In the children examined, vitamin A supplementation rates were high and prevalence of vitamin A deficiency was found to be low, thereby, confirming results from another study in Cambodia. [41] Suboptimal vitamin A status was found to be a predictor of hemoglobin concentration as in previous studies [11,41,47,47]. In this Cambodian sample children who received a vitamin A supplement had a significantly higher RBP. In a moderator analysis with ferritin, vitamin A did not have a significant impact on the interaction between ferritin and RBP and their effect on hemoglobin. The impact of vitamin A supplementation in school children on their iron status was tested in Morocco and shown to significantly reduce anemia without changing total body iron, hence reducing available iron. [48] Another study from Thailand observed an impact of vitamin A supplementation to children aged 3–6 months on their hematological condition, thereby showing increased RBP and hemoglobin concentrations but no changes in ferritin. [49] However, vitamin A might have an effect on the absorption of iron and the risk of infection [47,48,50]. Neither were analyzed in this study due to appropriate inflammation adjustments not being available. In comparison to vitamin A supplementation the number of children who received a deworming tablet in the six months prior to the survey was low. The association between deworming status and hemoglobin levels was not tested in this sample. However, a current study from Lao PDR and Cambodia questioned the effect of a single dose of mebendazole on the prevention of parasitic infections. [51,52]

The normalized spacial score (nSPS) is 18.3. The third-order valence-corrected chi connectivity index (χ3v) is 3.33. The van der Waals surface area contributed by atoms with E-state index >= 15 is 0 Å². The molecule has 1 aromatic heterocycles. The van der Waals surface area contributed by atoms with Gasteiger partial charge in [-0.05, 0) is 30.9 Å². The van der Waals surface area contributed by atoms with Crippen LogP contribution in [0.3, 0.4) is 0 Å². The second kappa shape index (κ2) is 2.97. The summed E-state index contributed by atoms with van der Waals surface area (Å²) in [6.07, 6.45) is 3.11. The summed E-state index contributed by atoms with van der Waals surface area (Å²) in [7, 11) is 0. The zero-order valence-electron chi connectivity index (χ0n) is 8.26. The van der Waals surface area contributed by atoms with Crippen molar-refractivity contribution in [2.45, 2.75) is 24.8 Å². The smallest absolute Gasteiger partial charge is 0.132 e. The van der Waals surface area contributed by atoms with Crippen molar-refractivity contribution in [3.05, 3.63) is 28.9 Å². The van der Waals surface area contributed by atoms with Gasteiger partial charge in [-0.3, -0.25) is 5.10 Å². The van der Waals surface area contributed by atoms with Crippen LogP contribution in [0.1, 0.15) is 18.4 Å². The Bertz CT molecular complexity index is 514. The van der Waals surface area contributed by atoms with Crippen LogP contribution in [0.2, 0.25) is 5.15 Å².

The analyses revealed low rates of inflammation as well as typical patterns of levels of ferritin and sTfR which were as expected and reported by others for this age group. [10,23,25] Sex of the child had no significant impact on any of the biomarkers as also determined in other studies. [3,25]

Besides a lack of data on hemoglobin disorders and parasitic infections, this study is limited by its cross-sectional design which does not permit any causal interference by time. The calculations were done using the continuous variables as the literature still lacks appropriate cut-offs, especially for infants. The cut-offs used were the most common ones, but they might not be suitable for this young age group. [25] However, results of anemia prevalence concur with the results of the latest CDHS from 2010. [13]


In summary, ferritin and sTfR are strongly associated with hemoglobin status in this Cambodian sample. However, causes of anemia and IDA in Cambodian infants especially under 6 months of age still remain unclear, and further data collection is urgently needed in order to better design, direct, and implement nutrition programs in the country. To better understand the relationship between the iron status of infants under 2 years of age, it is of greatest necessity to also assess other micronutrient deficiencies, parasitic infections, lead toxicity, and the prevalence of hemoglobinopathies.


The authors are particularly grateful to the mothers and children in Preah Vihear and Oddar Meanchey who participated in the study. The authors thank the staff of the FAO headquarters and MALIS project in Rome, Italy and Siem Reap, Cambodia, respectively, for support during the survey preparation and data collection. The support of the Provincial Health Departments of Preah Vihear and Oddar Meanchey Provinces is gratefully acknowledged. The team thanks Koung Lo of the Provincial Hospital of Preah Vihear. We honour Jürgen Erhardt, VitMinLab, Germany, for analysing the samples and Frank Wieringa, IRD, France, for his advice on the manuscript. Our thanks also go to the enumerators and drivers and to the translators during the training. The financial support and technical input by FAO Rome are greatly appreciated.

Author Contributions

Conceived and designed the experiments: MBK IJ JK AR. Performed the experiments: AR JK. Analyzed the data: AR JH. Contributed reagents/materials/analysis tools: AR JK IJ. Wrote the paper: AR IJ MBK JH. National prinicipal investigator: OK. Principal investigator: MBK.